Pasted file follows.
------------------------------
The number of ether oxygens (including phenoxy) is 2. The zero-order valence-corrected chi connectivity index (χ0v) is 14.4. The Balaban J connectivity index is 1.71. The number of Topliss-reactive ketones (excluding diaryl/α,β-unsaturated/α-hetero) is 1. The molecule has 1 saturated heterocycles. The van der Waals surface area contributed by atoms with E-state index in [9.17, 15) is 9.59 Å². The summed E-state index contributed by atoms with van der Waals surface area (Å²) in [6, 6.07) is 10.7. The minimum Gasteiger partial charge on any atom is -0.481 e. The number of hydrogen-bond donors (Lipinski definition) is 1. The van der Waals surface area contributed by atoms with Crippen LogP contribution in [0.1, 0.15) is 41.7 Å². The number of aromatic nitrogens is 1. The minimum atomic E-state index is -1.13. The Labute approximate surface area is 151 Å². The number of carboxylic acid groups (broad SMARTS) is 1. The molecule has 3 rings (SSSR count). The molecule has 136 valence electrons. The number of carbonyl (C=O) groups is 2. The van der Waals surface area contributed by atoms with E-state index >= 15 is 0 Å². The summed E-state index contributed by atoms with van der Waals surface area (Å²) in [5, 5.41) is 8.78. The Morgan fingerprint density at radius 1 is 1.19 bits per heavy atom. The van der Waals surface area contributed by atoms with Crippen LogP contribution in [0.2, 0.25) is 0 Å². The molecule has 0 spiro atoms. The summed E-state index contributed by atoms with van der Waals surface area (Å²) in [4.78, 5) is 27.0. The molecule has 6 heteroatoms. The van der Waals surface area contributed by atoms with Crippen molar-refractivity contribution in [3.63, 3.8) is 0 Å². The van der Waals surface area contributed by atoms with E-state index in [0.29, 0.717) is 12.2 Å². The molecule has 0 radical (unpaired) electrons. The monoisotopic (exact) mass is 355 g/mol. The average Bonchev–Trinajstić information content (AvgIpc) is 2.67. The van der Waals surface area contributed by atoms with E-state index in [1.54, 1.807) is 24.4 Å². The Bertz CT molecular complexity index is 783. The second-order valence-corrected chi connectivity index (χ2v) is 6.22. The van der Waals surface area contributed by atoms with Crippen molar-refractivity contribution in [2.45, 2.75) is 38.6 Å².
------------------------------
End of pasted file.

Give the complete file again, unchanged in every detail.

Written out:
The number of ether oxygens (including phenoxy) is 2. The zero-order valence-corrected chi connectivity index (χ0v) is 14.4. The Balaban J connectivity index is 1.71. The number of Topliss-reactive ketones (excluding diaryl/α,β-unsaturated/α-hetero) is 1. The molecule has 1 saturated heterocycles. The van der Waals surface area contributed by atoms with E-state index in [9.17, 15) is 9.59 Å². The summed E-state index contributed by atoms with van der Waals surface area (Å²) in [6, 6.07) is 10.7. The minimum Gasteiger partial charge on any atom is -0.481 e. The number of hydrogen-bond donors (Lipinski definition) is 1. The van der Waals surface area contributed by atoms with Crippen LogP contribution in [0.1, 0.15) is 41.7 Å². The number of aromatic nitrogens is 1. The minimum atomic E-state index is -1.13. The Labute approximate surface area is 151 Å². The number of carboxylic acid groups (broad SMARTS) is 1. The molecule has 3 rings (SSSR count). The molecule has 136 valence electrons. The number of carbonyl (C=O) groups is 2. The van der Waals surface area contributed by atoms with E-state index >= 15 is 0 Å². The summed E-state index contributed by atoms with van der Waals surface area (Å²) in [5, 5.41) is 8.78. The Morgan fingerprint density at radius 1 is 1.19 bits per heavy atom. The van der Waals surface area contributed by atoms with Crippen LogP contribution in [0.2, 0.25) is 0 Å². The molecule has 0 spiro atoms. The summed E-state index contributed by atoms with van der Waals surface area (Å²) in [4.78, 5) is 27.0. The molecule has 6 heteroatoms. The van der Waals surface area contributed by atoms with Crippen molar-refractivity contribution in [3.63, 3.8) is 0 Å². The van der Waals surface area contributed by atoms with E-state index in [0.29, 0.717) is 12.2 Å². The molecule has 0 radical (unpaired) electrons. The monoisotopic (exact) mass is 355 g/mol. The average Bonchev–Trinajstić information content (AvgIpc) is 2.67. The van der Waals surface area contributed by atoms with E-state index in [1.54, 1.807) is 24.4 Å². The Bertz CT molecular complexity index is 783. The second-order valence-corrected chi connectivity index (χ2v) is 6.22. The van der Waals surface area contributed by atoms with Crippen molar-refractivity contribution in [2.45, 2.75) is 38.6 Å².